Indonesians fear crackdown

Opposition may pay high price for defying Suharto, reports Richard Lloyd Parry
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Jakarta - "Before the trouble started, this place used to be very clean," my guide to the headquarters of the Indonesian Democratic Party (PDI), assured me. "But there are three, sometimes four hundred people sleeping here now and it's become, well, rather dirty."

This was a considerable understatement. The high, tiled rooms of the bungalow are sickly with the smoke of clove cigarettes, and the meeting rooms are a clutter of orange peel and empty pop bottles. Grubby youths in red T-shirts and berets sleep sprawled on mats on the floor, and in a chaotic front office, middle-aged party workers manoeuvre between fax machines, bags of rice, and megaphones.

Posters and slogans cover the walls, and red banners are draped over the compound's metal gates. The party emblem, a black ox with long horns, and the portrait of a dark-haired woman wearing a white headscarf, are everywhere. "The illness of democracy can be cured by MORE democracy", reads one slogan. "More democracy in Indonesia is Megawati and her followers' struggle", says another.

The PDI's bungalow looks like a building under siege. The reason is that for the past month it has been at the centre of a bitter dispute which began as a leadership squabble, and rapidly escalated into a serious challenge to Indonesia's 30-year-old government.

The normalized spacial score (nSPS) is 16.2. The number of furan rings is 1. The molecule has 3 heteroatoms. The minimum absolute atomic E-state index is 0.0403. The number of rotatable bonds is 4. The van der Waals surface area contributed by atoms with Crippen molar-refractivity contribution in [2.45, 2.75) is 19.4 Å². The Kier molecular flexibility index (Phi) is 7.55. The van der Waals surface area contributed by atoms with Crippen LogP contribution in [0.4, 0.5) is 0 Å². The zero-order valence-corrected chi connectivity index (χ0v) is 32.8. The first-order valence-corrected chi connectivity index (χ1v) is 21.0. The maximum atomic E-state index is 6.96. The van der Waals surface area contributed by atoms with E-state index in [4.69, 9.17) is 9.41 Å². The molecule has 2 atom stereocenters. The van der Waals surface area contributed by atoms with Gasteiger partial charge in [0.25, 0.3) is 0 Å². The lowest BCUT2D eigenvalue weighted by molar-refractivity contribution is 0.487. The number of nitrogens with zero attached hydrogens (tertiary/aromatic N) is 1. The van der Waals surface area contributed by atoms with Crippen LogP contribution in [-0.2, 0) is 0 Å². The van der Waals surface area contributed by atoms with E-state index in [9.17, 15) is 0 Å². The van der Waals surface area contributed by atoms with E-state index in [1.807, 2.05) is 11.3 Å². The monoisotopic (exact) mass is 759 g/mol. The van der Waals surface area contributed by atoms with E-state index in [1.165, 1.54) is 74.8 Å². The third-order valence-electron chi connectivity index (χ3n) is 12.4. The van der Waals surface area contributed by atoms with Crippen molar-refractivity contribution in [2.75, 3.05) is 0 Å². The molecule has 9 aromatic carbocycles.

The trouble began a month ago at the PDI's official Congress on Sumatra. Politically, Indonesia is a cunningly bred hybrid, a one-party state legitimised by its tolerance of a limited party system. For three decades, the country's politics have been dominated by Golkar, which styles itself a "functional group", but is, to all intents and purposes, the ruling party. Only two other groups participate in elections - the Muslim United Development Party, and the Christian-oriented PDI.

The opposition parties, like the elections, are closely controlled. In1993 the PDI elected, as chairman of the party, Megawati Sukarnoputri, after the government got rid of the previous incumbent. The newcomer, however, is the daughter of a national hero, the former president, Sukarno, who was replaced by President Suharto after a coup in 1965.

Ms Megawati's growing popularity quickly made her even more of a headache than her predecessor. So, at the end of last month, the government turned the tables once again and had the former PDI chairman, Suryadi, reinstated.

The clumsiness of this move says a lot about the growing confusion in the government of President Suharto who, at 75, has been rumoured for some time to be losing his touch. Now PDI members all over the country are rallying in support of their ousted leader, occupying the PDI headquarters, and, irritating not just the government but the military, too.

Beneath the facade of stage-managed democracy, the Suharto regime has a long, grim record of snuffing out challenges to its power. Mangara Siahaan, a member of the PDI executive committee, emphasised the party's loyalty to Suharto, but stressed that they wanted their "independence, the right to organise the party without government interference".

A younger man at the bungalow cut in: "We are tired of them. They are afraid of Megawati because they know she is like a snowball, becoming greater and greater. Suryadi is just a puppet, and Suharto is greedy and afraid."

The Indonesian government has been on its best behaviour this week while 25 foreign ministers gathered in Jakarta for the meeting of the Asean regional forum on security. But now the visitors have left, the rumour is that this weekend the army will make its move on the PDI headquarters.

There are lots of police already outside the bungalow, and the boys in the red berets are sharpening their bamboo sticks. "Our fight is with Suryadi, nobody else," said my guide. "We're not fighting the government, nor the army."